This Teddie Films parody of the Gotye hit "Somebody That I Used To Know" reprises themes taken up by critics, bloggers and moviegoers constantly since the release of the first Star Wars prequel in 1999. The song is catchy, the video is well-done, and the sentiment is the premise of this whole blog. So why do I feel so ambivalent towards it? 

When, nearly two years ago now, I decided to write a book about Star Wars (out now), the outline I prepared followed the six films: 1977, 1980, 1983, 1999, 2002, 2005. I imagined that I would tackle each of the prequels separately, explaining in detail my objections to them and the disappointment they engendered in me. Being of an especially linear turn of mind, I started writing from the beginning. I spent months reflecting and reminiscing on the original three films. I watched them again. I watched documentaries featuring Lucas in his prime: a thoughtful, well-spoken young man--younger than I am now--who had accomplished so much so soon. I came to regard him as something more than a wildly successful filmmaker. I realized he was a genius.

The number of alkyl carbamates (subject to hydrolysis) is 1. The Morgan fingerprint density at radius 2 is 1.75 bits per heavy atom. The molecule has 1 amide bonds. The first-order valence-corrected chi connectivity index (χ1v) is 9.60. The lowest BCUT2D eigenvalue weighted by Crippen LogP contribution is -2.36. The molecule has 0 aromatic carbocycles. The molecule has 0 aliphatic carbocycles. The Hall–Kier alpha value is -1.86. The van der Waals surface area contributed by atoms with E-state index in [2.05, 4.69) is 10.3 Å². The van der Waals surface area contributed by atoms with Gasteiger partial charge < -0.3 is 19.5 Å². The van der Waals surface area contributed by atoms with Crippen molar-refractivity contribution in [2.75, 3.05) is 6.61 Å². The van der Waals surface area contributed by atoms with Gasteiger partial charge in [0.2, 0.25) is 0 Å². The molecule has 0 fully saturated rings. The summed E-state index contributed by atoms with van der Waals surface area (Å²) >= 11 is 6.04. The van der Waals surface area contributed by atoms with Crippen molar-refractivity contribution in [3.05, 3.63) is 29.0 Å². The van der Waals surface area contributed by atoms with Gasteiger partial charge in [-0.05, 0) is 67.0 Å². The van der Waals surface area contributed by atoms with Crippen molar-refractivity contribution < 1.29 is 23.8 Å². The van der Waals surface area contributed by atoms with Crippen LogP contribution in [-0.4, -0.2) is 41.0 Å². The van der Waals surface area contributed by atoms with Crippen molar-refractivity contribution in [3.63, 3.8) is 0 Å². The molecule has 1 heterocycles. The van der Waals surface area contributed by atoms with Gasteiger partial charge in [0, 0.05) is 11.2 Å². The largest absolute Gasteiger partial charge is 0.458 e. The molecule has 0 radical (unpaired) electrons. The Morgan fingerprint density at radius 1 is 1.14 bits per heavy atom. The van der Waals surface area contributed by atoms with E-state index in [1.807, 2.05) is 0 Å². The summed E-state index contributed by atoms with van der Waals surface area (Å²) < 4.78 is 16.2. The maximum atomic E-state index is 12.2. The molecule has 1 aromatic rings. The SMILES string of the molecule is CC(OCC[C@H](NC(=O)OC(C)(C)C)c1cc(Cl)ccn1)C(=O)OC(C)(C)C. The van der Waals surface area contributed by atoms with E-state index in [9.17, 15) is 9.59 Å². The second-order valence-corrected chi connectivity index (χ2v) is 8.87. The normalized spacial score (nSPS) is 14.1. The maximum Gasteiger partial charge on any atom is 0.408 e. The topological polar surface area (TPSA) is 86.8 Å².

A genius, in case we have all forgotten, is not the guy you take your Macbook to when the trackpad fails. The dictionary will tell you that a genius is a person of exceptional intellectual or creative power, but I do not find that definition very satisfying. There are, in my experience, a surprisingly large number of exceptionally powerful intellects and artists in the world. What is missing from this definition of genius is the element of synchronicity: the pairing of the genius's natural ability with the period he or she lives in. Historically significant geniuses match their talent to their time, catching it like a surfer riding a wave.